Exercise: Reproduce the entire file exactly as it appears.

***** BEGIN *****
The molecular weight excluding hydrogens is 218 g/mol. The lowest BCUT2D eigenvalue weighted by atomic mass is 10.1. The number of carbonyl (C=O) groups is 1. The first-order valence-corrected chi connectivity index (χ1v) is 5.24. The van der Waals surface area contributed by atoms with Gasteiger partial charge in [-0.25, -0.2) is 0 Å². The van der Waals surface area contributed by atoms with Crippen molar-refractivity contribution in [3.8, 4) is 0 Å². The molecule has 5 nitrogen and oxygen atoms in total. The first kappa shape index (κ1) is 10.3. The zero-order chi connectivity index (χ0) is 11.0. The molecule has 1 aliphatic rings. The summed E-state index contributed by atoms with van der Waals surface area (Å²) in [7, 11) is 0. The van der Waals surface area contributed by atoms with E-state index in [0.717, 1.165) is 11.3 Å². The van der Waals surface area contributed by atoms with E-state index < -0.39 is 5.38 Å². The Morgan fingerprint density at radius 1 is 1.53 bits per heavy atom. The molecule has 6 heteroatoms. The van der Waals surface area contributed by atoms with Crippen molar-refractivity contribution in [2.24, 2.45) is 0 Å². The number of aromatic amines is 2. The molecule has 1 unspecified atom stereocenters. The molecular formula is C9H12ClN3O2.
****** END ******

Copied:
The molecular weight excluding hydrogens is 218 g/mol. The lowest BCUT2D eigenvalue weighted by atomic mass is 10.1. The number of carbonyl (C=O) groups is 1. The first-order valence-corrected chi connectivity index (χ1v) is 5.24. The van der Waals surface area contributed by atoms with Gasteiger partial charge in [-0.25, -0.2) is 0 Å². The van der Waals surface area contributed by atoms with Crippen molar-refractivity contribution in [3.8, 4) is 0 Å². The molecule has 5 nitrogen and oxygen atoms in total. The first kappa shape index (κ1) is 10.3. The zero-order chi connectivity index (χ0) is 11.0. The molecule has 1 aliphatic rings. The summed E-state index contributed by atoms with van der Waals surface area (Å²) in [7, 11) is 0. The van der Waals surface area contributed by atoms with E-state index in [0.717, 1.165) is 11.3 Å². The van der Waals surface area contributed by atoms with E-state index < -0.39 is 5.38 Å². The Morgan fingerprint density at radius 1 is 1.53 bits per heavy atom. The molecule has 6 heteroatoms. The van der Waals surface area contributed by atoms with Crippen molar-refractivity contribution in [2.24, 2.45) is 0 Å². The number of aromatic amines is 2. The molecule has 1 unspecified atom stereocenters. The molecular formula is C9H12ClN3O2.